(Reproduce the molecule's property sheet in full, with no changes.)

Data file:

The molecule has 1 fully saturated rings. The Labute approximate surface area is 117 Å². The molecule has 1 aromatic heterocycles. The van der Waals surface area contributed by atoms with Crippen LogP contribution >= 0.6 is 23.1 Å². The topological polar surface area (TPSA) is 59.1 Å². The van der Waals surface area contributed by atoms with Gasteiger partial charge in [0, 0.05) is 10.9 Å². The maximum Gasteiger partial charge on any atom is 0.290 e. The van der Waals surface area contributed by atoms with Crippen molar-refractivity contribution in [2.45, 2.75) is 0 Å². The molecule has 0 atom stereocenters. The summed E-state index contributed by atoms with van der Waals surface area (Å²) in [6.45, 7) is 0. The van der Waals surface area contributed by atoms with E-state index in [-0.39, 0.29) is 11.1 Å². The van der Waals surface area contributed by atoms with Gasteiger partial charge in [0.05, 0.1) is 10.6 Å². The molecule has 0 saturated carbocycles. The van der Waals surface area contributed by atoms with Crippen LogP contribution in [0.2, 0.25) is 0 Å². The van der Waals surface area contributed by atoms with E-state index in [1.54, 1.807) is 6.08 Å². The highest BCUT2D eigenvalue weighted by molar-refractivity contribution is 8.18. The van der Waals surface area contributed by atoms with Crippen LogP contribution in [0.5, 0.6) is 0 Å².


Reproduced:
The molecule has 1 fully saturated rings. The Labute approximate surface area is 117 Å². The molecule has 1 aromatic heterocycles. The van der Waals surface area contributed by atoms with Crippen LogP contribution >= 0.6 is 23.1 Å². The topological polar surface area (TPSA) is 59.1 Å². The van der Waals surface area contributed by atoms with Gasteiger partial charge in [0, 0.05) is 10.9 Å². The maximum Gasteiger partial charge on any atom is 0.290 e. The van der Waals surface area contributed by atoms with Crippen molar-refractivity contribution in [2.45, 2.75) is 0 Å². The molecule has 0 atom stereocenters. The summed E-state index contributed by atoms with van der Waals surface area (Å²) in [6.45, 7) is 0. The van der Waals surface area contributed by atoms with E-state index in [-0.39, 0.29) is 11.1 Å². The van der Waals surface area contributed by atoms with Gasteiger partial charge in [0.05, 0.1) is 10.6 Å². The molecule has 0 saturated carbocycles. The van der Waals surface area contributed by atoms with Crippen LogP contribution in [0.2, 0.25) is 0 Å². The van der Waals surface area contributed by atoms with E-state index in [1.54, 1.807) is 6.08 Å². The highest BCUT2D eigenvalue weighted by molar-refractivity contribution is 8.18. The van der Waals surface area contributed by atoms with Crippen LogP contribution in [0.5, 0.6) is 0 Å².